What’s in a name?

In the offline world, your business name can reinforce your brand values and provide your company with a competitive edge. If you’re an online business owner, however, your domain name not only sets your company apart from an endless web of competitors, it can also have powerful implications for online discoverability and SEO.

Here are our top five tips for choosing a domain name that's bound to be a hit with your customers.

Make it meaningful

Whether you're a food distributor, high-end apparel retailer or in the business of selling custom-made lawnmowers, it's crucial that your domain name reflects your brand value as well as the goals of your enterprise. Start by making a list of keywords that best capture the nature of your business and play around with these until you find a combination that hits the right note.

Set your domain name apart

If you’re a bricks-and-mortar business, it’s crucial that your company name is memorable. In the online world, though, the uniqueness of your domain name can make or break your business. This means steering away from domain names that already belong to established online entities. For instance, don’t give in to the temptation to name your swimwear accessories business “goggles.com” unless you want all your search queries redirected to Google.

Keep it simple

Quirky misspellings may make for a marketing gimmick in real life, but can spell disaster for your online business. Make your website easy to find by spelling your domain name appropriately, avoiding hyphens and steering clear from overly obscure words or characters.

Make it snappy

If you want your customers to become advocates for your brand, make sure your domain name is easy to remember and highly relevant to your industry. This will also wins points for SERPS marketing by ensuring that your business is listed in the results page for industry-specific searches.

Short and sweet

Remember that online customers have short attention spans and that a pithy domain name is more likely to linger in their memory than something more convoluted. Take inspiration from brands such as ASOS and Amazon – two retailers whose catchy monikers have become synonymous with online fashion and electronic publishing.

When it comes to picking the right domain name, it pays to keep it simple, focus on your brand highlights and go with your gut instinct. You’re sure to reap rewards in the form of traffic, purchases, recommendations and clicks.

It is always a good idea to check all your domain name ideas to see if it is available before having your heart set on a name and then to find out it is already registered. A simply way in which you can see whether your desired domain name is available, go to Netregistry's "Domain Registration" and have a search yourself.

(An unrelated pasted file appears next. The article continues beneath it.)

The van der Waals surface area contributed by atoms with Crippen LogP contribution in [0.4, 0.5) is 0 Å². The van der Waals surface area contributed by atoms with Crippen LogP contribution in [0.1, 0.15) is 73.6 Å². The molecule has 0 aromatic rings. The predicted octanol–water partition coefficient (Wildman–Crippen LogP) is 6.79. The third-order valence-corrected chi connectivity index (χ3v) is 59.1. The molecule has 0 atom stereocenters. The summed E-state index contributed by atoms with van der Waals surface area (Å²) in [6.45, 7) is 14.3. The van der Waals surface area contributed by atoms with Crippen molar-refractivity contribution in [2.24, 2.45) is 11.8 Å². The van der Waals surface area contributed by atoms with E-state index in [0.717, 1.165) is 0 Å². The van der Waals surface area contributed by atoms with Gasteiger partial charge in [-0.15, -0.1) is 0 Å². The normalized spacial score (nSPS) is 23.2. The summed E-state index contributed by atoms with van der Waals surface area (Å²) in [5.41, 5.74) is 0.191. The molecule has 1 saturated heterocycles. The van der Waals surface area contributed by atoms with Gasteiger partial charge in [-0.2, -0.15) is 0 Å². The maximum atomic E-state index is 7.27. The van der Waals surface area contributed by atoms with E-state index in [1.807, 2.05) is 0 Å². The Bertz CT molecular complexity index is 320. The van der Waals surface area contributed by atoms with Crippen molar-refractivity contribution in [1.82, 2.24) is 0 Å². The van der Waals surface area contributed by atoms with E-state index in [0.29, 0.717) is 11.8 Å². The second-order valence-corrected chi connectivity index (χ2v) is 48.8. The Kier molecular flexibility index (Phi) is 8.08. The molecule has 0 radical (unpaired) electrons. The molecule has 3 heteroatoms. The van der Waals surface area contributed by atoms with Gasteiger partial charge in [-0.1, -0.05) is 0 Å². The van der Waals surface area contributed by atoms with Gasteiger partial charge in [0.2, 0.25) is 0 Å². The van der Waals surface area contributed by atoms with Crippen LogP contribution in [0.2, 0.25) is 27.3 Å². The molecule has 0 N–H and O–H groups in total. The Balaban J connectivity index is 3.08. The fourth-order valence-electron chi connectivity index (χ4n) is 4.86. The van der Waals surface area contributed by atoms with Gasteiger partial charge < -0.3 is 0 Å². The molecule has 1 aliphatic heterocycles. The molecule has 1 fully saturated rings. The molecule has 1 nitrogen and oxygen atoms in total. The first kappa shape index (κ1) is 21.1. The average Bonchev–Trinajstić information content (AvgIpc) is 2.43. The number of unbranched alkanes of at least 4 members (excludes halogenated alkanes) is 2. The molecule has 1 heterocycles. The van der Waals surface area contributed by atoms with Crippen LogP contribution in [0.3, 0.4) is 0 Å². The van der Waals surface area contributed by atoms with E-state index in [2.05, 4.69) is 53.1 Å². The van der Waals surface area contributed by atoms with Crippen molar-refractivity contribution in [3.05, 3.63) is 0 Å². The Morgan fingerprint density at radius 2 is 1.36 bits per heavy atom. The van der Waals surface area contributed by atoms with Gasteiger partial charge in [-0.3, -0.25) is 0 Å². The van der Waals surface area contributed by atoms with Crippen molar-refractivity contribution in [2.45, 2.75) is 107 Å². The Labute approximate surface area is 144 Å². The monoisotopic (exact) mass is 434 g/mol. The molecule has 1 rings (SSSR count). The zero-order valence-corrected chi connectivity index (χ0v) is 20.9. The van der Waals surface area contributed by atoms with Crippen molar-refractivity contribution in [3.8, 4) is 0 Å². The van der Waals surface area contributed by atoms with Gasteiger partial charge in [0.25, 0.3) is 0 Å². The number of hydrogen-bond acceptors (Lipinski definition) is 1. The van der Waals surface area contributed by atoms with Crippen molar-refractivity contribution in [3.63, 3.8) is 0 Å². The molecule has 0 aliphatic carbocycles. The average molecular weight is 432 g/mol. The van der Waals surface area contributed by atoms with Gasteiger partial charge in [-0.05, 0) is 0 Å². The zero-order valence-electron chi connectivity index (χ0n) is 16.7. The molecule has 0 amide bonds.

10 comments

Daniel Wheeler | West Hollywood says:
July 23, 2012 at 5:40 am

Great post, thanks for sharing!!!

John Wright says:
August 06, 2012 at 5:09 pm

“Make it meaningful
Whether your a food distributor . . .”

For Christ’s sake let’s kill this ignorant trend.

It’s YOU’RE. Short for YOU ARE.

Anthony Parker says:
August 07, 2012 at 1:23 am

Great information… thanks!

Karen Lim-Sam says:
August 07, 2012 at 2:28 am

Hi John,  Thank you for picking up this typo.  We will definitely be triple checking our posts before we blog.  We have now corrected the incorrect spelling.

Andre Smiggles says:
August 07, 2012 at 6:16 am

Thanks for the information. Always good to re-enforce the key objectives behind domain name selection. Also thanks to John for pointing out the typo. I don’t (short for Do Not) know if I would have been able to sleep tonight after reading this article.

Jonathan Bligh says:
August 07, 2012 at 9:06 pm

FYI, while you’re looking at typos: “all you search queries redirected to Google”.

But content was good,

robyn says:
August 08, 2012 at 2:02 am

don’t forget the keep (as in keep it simple) when correcting typos

Kano says:
September 14, 2012 at 9:42 am

What do you recommend for a business with a long name?
Is it a good idea to avoid symbols, like “-”?
Is it a good idea to get hold of phrases related to your business also?

Uyen Vu says:
September 18, 2012 at 12:33 am

Hey Kano,

For business with a long name, we usually recommend registering both your full business name and a ‘shorted’ version. The full domain name can be redirected to the domain name that you would like to make your main website. This allows you to retain your business name and also allow people who knows your business but not your website to still arrive at the correct destination.
It usually best not to use symbols within your domain name, a couple of reasons may be people may ‘forget’ to type the symbol, harder to provide the domain name through word of mouth.

principles of Marketing says:
September 23, 2012 at 8:57 am

I really liked that and find your site refreshing. If it’s ok, I’ll tell others in my Facebook groups about your resource too. Keep up the good work.

Leave a reply

Your email address will not be published. Required fields are marked *